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Who sings it best?

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Discussion Starter · #2 · (Edited)
It is one of the most famous arias but I decided in the first part to have three good singers who you don't normally associate with the aria. If you don't know the fabulous Yma Sumac, she was a vocally self taught allegedly " Peruvian princess" with a staggering 4 and a half octave range. She was the most famous mid century exotica singer but made some impressive opera aria recordings as well. The next part of this contest will pit Callas against Callas as no one can compete against her with this group;-)
 

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It is one of the most famous arias but I decided in the first part to have three good singers who you don't normally associate with the aria. If you don't know the fabulous Yma Sumac, she was a vocally self taught Peruvian princess with a staggering 4 and a half octave range. She was the most famous mid century exotica singer but made some impressive opera aria recordings as well. The next part of this contest will pit Callas against Callas as no one can compete against her with this group;-)
Sumac was not a Peruvian princess - that was an invention “by Hollywood” according to Wikipedia (who also report the Peruvian government supported her claim), Wikipedia also report her parents were mestizos (of mixed race). Nevertheless, her vocal ability is not in doubt as there are recordings to prove it (but not this one).
 

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I'll confess right off that hardly anyone satisfies me in this aria, which gives every soprano an opportunity to display her personal brand of emotional signaling and to expose her own level of taste. Given the prevailing hysteria of the scene that precedes and follows it, I want to hear this sung with the cleanest, most classical line, the emotion within the vocal tone rather than applied like stage makeup. It is, after all, a prayer.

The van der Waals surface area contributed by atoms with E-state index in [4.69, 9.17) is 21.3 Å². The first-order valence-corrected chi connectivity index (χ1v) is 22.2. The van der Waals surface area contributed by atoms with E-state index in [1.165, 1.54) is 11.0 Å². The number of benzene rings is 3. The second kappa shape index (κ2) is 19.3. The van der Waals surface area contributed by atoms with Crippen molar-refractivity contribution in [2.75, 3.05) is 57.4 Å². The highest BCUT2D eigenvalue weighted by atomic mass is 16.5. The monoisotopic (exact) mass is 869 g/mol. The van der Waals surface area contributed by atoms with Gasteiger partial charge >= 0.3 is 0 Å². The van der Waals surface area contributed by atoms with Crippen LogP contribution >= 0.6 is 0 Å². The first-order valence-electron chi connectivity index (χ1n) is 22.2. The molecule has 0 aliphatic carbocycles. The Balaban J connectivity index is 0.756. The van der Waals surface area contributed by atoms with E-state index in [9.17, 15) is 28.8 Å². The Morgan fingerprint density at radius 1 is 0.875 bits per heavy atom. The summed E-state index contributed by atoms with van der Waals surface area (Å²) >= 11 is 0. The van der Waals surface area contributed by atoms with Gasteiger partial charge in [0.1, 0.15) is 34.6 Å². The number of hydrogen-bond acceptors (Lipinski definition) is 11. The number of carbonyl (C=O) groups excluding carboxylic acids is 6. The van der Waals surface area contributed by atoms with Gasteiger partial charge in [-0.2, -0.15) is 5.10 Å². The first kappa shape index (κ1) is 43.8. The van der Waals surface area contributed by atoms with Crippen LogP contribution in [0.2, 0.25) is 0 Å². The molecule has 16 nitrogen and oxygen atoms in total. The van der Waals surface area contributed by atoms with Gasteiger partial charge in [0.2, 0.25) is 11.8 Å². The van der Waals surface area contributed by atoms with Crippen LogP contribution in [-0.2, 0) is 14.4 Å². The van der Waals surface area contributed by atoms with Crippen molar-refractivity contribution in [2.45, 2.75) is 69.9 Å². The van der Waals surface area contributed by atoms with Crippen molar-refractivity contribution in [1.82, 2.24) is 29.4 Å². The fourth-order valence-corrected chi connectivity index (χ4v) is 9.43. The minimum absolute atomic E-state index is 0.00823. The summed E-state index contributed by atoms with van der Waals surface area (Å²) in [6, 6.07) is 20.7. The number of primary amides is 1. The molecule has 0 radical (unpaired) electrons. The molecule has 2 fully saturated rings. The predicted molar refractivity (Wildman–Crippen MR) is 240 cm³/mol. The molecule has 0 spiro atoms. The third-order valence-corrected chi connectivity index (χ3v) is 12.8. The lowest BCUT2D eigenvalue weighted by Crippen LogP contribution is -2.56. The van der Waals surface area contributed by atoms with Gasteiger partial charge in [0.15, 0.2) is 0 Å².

Raisa, the first Turandot, was considered a dramatic soprano, and quite an exciting one in the theater. Only some of that comes across in recordings I've heard, where the voice sounds thin and, to me, not especially attractive. Her Italian isn't quite right either (she was a Polish-born Russian Jew). Her "Vissi d'arte" is cleanly sung, and once I adjust to the sound of the voice as recorded I find her presentation pleasingly pure and unaffected. Giannini is juicier of tone and more emotionally extraverted, only at the end becoming really excessive. Sumac is always fun to listen to, even if a little odd in this. What is that strange chest-voice attack at the beginning?

This might be easier if the recordings, especially Raisa's, were better. As it is I can't decide between her and Giannini.
 

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It is unfanthomable to have included Sumac here or any any round for that matter. She is the definition of camp and cannot be taken seriously in any way, shape or form. My vote goes to Giannini even if she seems past her best. The Raisa track seems poorly pitched.
 

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This was a no brainer for me. First off, Podles sounds like a mezzo but I liked her expressiveness and I give her points for that.